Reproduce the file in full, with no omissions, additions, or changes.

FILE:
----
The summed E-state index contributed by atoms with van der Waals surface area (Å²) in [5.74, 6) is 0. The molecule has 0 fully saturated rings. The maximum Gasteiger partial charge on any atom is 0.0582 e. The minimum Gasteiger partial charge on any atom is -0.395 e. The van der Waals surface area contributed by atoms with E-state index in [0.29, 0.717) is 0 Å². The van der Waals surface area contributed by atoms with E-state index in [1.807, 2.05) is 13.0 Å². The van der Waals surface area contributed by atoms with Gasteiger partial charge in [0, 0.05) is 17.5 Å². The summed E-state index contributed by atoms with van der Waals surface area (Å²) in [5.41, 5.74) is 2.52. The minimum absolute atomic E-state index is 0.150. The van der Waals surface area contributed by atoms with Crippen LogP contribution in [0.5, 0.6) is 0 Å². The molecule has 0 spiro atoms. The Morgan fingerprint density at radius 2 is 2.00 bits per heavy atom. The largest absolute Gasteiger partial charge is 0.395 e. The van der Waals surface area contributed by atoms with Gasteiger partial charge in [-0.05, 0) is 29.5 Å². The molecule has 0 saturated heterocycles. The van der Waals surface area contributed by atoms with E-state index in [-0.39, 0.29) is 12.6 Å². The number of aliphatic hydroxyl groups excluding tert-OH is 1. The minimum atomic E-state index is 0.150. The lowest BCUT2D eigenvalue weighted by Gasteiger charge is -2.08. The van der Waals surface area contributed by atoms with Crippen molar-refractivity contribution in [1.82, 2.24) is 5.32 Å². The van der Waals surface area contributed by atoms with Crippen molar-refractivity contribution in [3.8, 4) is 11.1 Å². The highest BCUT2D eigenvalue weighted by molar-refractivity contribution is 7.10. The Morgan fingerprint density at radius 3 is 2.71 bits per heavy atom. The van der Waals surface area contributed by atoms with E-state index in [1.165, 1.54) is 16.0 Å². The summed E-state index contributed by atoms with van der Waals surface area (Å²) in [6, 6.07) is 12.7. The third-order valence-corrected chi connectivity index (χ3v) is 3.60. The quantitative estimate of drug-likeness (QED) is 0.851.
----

The summed E-state index contributed by atoms with van der Waals surface area (Å²) in [5.74, 6) is 0. The molecule has 0 fully saturated rings. The maximum Gasteiger partial charge on any atom is 0.0582 e. The minimum Gasteiger partial charge on any atom is -0.395 e. The van der Waals surface area contributed by atoms with E-state index in [0.29, 0.717) is 0 Å². The van der Waals surface area contributed by atoms with E-state index in [1.807, 2.05) is 13.0 Å². The van der Waals surface area contributed by atoms with Gasteiger partial charge in [0, 0.05) is 17.5 Å². The summed E-state index contributed by atoms with van der Waals surface area (Å²) in [5.41, 5.74) is 2.52. The minimum absolute atomic E-state index is 0.150. The van der Waals surface area contributed by atoms with Crippen LogP contribution in [0.5, 0.6) is 0 Å². The molecule has 0 spiro atoms. The Morgan fingerprint density at radius 2 is 2.00 bits per heavy atom. The largest absolute Gasteiger partial charge is 0.395 e. The van der Waals surface area contributed by atoms with Gasteiger partial charge in [-0.05, 0) is 29.5 Å². The molecule has 0 saturated heterocycles. The van der Waals surface area contributed by atoms with E-state index in [-0.39, 0.29) is 12.6 Å². The number of aliphatic hydroxyl groups excluding tert-OH is 1. The minimum atomic E-state index is 0.150. The lowest BCUT2D eigenvalue weighted by Gasteiger charge is -2.08. The van der Waals surface area contributed by atoms with Crippen molar-refractivity contribution in [1.82, 2.24) is 5.32 Å². The van der Waals surface area contributed by atoms with Crippen molar-refractivity contribution in [3.8, 4) is 11.1 Å². The highest BCUT2D eigenvalue weighted by molar-refractivity contribution is 7.10. The Morgan fingerprint density at radius 3 is 2.71 bits per heavy atom. The van der Waals surface area contributed by atoms with E-state index in [1.165, 1.54) is 16.0 Å². The summed E-state index contributed by atoms with van der Waals surface area (Å²) in [6, 6.07) is 12.7. The third-order valence-corrected chi connectivity index (χ3v) is 3.60. The quantitative estimate of drug-likeness (QED) is 0.851.